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Related to grantor: grantor trust


 (grăn′tər, -tôr′)
n. Law
One that makes a grant.
American Heritage® Dictionary of the English Language, Fifth Edition. Copyright © 2016 by Houghton Mifflin Harcourt Publishing Company. Published by Houghton Mifflin Harcourt Publishing Company. All rights reserved.


(ɡrɑːnˈtɔː; ˈɡrɑːntə)
(Law) law a person who makes a grant
Collins English Dictionary – Complete and Unabridged, 12th Edition 2014 © HarperCollins Publishers 1991, 1994, 1998, 2000, 2003, 2006, 2007, 2009, 2011, 2014


(ˈgræn tər, ˈgrɑn-, grænˈtɔr, grɑn-)

a person or organization that makes a grant.
[1620–30; < Anglo-French]
Random House Kernerman Webster's College Dictionary, © 2010 K Dictionaries Ltd. Copyright 2005, 1997, 1991 by Random House, Inc. All rights reserved.
ThesaurusAntonymsRelated WordsSynonymsLegend:
Noun1.grantor - a person who makes a grant in legal form; "conveyed from grantor to grantee"
alienor - someone from whom the title of property is transferred
granter - a person who grants or gives something
Based on WordNet 3.0, Farlex clipart collection. © 2003-2012 Princeton University, Farlex Inc.


[grɑːnˈtɔːʳ, ˈgrɑːntəʳ] Ncedente mf
Collins Spanish Dictionary - Complete and Unabridged 8th Edition 2005 © William Collins Sons & Co. Ltd. 1971, 1988 © HarperCollins Publishers 1992, 1993, 1996, 1997, 2000, 2003, 2005


nVerleiher(in) m(f), → Erteiler(in) m(f); (Jur) → Zedent(in) m(f)
Collins German Dictionary – Complete and Unabridged 7th Edition 2005. © William Collins Sons & Co. Ltd. 1980 © HarperCollins Publishers 1991, 1997, 1999, 2004, 2005, 2007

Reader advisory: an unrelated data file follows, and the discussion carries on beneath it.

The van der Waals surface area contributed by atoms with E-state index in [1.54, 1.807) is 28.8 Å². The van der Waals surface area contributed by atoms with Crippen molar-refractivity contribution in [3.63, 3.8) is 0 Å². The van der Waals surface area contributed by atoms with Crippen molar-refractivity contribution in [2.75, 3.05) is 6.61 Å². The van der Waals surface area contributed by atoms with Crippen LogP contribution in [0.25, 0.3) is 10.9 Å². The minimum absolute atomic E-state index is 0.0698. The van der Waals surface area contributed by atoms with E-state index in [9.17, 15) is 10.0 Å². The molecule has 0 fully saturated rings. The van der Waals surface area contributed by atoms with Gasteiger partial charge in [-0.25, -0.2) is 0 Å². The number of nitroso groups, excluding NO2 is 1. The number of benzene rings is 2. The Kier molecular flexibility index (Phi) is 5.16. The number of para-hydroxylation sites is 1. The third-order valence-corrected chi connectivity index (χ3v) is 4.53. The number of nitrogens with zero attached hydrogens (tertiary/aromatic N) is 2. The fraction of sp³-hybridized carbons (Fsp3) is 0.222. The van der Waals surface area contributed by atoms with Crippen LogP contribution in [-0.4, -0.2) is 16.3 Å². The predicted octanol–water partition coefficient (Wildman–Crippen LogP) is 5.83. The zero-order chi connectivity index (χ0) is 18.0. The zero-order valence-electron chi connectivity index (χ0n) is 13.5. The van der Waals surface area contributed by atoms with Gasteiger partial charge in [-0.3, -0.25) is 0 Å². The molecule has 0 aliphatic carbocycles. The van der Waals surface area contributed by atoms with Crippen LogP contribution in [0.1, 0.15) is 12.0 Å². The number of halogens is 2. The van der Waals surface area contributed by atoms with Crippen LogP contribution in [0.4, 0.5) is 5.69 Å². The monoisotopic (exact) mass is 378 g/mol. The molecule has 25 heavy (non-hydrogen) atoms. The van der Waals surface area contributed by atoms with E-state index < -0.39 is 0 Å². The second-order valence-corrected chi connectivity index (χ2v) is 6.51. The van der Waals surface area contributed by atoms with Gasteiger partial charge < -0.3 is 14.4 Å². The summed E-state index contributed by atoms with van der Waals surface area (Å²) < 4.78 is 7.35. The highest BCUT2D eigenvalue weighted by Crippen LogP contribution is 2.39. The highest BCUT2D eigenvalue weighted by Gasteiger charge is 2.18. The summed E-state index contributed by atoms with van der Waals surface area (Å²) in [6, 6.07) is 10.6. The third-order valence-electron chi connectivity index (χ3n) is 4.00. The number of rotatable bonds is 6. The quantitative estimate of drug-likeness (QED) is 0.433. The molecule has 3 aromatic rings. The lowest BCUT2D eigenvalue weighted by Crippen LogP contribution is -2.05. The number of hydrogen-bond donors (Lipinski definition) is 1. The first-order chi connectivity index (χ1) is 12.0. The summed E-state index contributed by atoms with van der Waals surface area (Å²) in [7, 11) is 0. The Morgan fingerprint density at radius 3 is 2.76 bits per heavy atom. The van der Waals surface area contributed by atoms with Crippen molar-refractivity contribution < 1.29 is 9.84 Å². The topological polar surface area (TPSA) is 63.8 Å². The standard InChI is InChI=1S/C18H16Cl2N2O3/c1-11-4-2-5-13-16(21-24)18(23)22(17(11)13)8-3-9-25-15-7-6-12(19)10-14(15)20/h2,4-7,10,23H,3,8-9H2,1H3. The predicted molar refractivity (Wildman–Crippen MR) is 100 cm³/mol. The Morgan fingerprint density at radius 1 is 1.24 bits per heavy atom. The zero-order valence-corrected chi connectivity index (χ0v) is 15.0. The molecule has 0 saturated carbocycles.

References in classic literature ?
The several departments being perfectly co-ordinate by the terms of their common commission, none of them, it is evident, can pretend to an exclusive or superior right of settling the boundaries between their respective powers; and how are the encroachments of the stronger to be prevented, or the wrongs of the weaker to be redressed, without an appeal to the people themselves, who, as the grantors of the commissions, can alone declare its true meaning, and enforce its observance?
"A power of attorney (POA) is a document given by one individual (known as the grantor) to another person or persons empowering them as attorney to look after the grantor's affairs.
A common issue plaguing estate planning attorneys and title attorneys is the "pocket deed" (a nondelivered deed), which is a deed executed by a titleholder during his or her life, where the grantor instructs the deed to be delivered to the grantee upon the titleholder's death or some other condition.
Intentionally defective grantor trusts (IDGTs--pronounced "idjits") have become popular in estate tax planning techniques in recent years.
The grantor (or gun owner) creates a trust during his lifetime for his benefit, naming himself as a trustee.
A funded revocable trust can also be useful in incapacity planning during the grantor's life.
Herein, a DING trust refers to any irrevocable trust established under state law in the United States (i.e., not an offshore trust) that is not a grantor trust.
Unlike a "grantor trust," the income of which is reported by the trust's creator for federal income tax purposes, a non-grantor trust is taxed as a separate entity for federal income tax purposes.
Grantor trusts are a valuable estate planning tool for South Dakota legal practitioners.
The trust has three "points" -- a grantor (also called a settlor or a trustmaker), a trustee, and one or more beneficiaries.
Proposals in President Obama's 2013 budget plan are targeting the grantor trust, which is a widely used estate planning technique that can result in considerable tax savings for the grantor and the trust beneficiaries.

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